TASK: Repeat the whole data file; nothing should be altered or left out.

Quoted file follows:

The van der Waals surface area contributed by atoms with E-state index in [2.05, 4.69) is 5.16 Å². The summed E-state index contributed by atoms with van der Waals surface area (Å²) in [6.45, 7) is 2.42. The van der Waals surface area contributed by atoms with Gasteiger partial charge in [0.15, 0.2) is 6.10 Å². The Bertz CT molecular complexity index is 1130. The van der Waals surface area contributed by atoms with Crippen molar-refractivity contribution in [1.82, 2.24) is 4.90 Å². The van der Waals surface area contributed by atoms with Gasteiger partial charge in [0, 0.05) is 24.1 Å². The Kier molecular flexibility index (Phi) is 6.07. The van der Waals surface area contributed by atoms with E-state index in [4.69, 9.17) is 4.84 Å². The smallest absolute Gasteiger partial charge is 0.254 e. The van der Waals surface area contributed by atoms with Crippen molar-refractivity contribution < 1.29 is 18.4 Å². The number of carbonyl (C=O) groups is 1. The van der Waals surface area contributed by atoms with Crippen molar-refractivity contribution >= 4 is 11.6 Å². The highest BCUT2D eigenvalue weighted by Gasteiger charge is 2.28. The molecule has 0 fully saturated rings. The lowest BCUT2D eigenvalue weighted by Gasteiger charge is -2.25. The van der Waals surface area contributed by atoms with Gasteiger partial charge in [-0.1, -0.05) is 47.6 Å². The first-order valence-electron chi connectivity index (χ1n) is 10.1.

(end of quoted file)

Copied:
The van der Waals surface area contributed by atoms with E-state index in [2.05, 4.69) is 5.16 Å². The summed E-state index contributed by atoms with van der Waals surface area (Å²) in [6.45, 7) is 2.42. The van der Waals surface area contributed by atoms with Gasteiger partial charge in [0.15, 0.2) is 6.10 Å². The Bertz CT molecular complexity index is 1130. The van der Waals surface area contributed by atoms with Crippen molar-refractivity contribution in [1.82, 2.24) is 4.90 Å². The van der Waals surface area contributed by atoms with Gasteiger partial charge in [0, 0.05) is 24.1 Å². The Kier molecular flexibility index (Phi) is 6.07. The van der Waals surface area contributed by atoms with E-state index in [4.69, 9.17) is 4.84 Å². The smallest absolute Gasteiger partial charge is 0.254 e. The van der Waals surface area contributed by atoms with Crippen molar-refractivity contribution < 1.29 is 18.4 Å². The number of carbonyl (C=O) groups is 1. The van der Waals surface area contributed by atoms with Crippen molar-refractivity contribution >= 4 is 11.6 Å². The highest BCUT2D eigenvalue weighted by Gasteiger charge is 2.28. The molecule has 0 fully saturated rings. The lowest BCUT2D eigenvalue weighted by Gasteiger charge is -2.25. The van der Waals surface area contributed by atoms with Gasteiger partial charge in [-0.1, -0.05) is 47.6 Å². The first-order valence-electron chi connectivity index (χ1n) is 10.1.